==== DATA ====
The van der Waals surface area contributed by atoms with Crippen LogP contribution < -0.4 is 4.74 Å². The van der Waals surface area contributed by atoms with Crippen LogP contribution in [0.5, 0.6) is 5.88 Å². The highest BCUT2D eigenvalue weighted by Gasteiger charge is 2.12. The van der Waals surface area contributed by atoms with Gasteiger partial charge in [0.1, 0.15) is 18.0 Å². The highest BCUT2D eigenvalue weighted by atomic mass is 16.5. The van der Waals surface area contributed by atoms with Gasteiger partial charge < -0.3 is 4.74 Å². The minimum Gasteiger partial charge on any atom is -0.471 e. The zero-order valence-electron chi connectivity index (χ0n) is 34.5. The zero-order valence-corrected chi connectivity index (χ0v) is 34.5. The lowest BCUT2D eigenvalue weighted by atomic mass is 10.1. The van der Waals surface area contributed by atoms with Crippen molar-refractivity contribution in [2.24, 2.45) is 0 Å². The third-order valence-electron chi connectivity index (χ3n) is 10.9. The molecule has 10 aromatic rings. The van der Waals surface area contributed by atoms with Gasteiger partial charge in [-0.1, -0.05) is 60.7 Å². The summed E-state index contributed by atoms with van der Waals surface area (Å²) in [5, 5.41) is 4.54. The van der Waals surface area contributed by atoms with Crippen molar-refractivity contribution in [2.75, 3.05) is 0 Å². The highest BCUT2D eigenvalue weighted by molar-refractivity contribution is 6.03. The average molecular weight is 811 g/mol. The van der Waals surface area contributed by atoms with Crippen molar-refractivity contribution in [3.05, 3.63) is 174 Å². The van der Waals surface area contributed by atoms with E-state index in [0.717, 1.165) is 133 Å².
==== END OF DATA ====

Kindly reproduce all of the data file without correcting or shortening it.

The van der Waals surface area contributed by atoms with Crippen LogP contribution < -0.4 is 4.74 Å². The van der Waals surface area contributed by atoms with Crippen LogP contribution in [0.5, 0.6) is 5.88 Å². The highest BCUT2D eigenvalue weighted by Gasteiger charge is 2.12. The van der Waals surface area contributed by atoms with Gasteiger partial charge in [0.1, 0.15) is 18.0 Å². The highest BCUT2D eigenvalue weighted by atomic mass is 16.5. The van der Waals surface area contributed by atoms with Gasteiger partial charge < -0.3 is 4.74 Å². The minimum Gasteiger partial charge on any atom is -0.471 e. The zero-order valence-electron chi connectivity index (χ0n) is 34.5. The zero-order valence-corrected chi connectivity index (χ0v) is 34.5. The lowest BCUT2D eigenvalue weighted by atomic mass is 10.1. The van der Waals surface area contributed by atoms with Crippen molar-refractivity contribution in [2.24, 2.45) is 0 Å². The third-order valence-electron chi connectivity index (χ3n) is 10.9. The molecule has 10 aromatic rings. The van der Waals surface area contributed by atoms with Gasteiger partial charge in [-0.1, -0.05) is 60.7 Å². The summed E-state index contributed by atoms with van der Waals surface area (Å²) in [5, 5.41) is 4.54. The van der Waals surface area contributed by atoms with Crippen molar-refractivity contribution in [2.75, 3.05) is 0 Å². The highest BCUT2D eigenvalue weighted by molar-refractivity contribution is 6.03. The average molecular weight is 811 g/mol. The van der Waals surface area contributed by atoms with Crippen molar-refractivity contribution in [3.05, 3.63) is 174 Å². The van der Waals surface area contributed by atoms with E-state index in [0.717, 1.165) is 133 Å².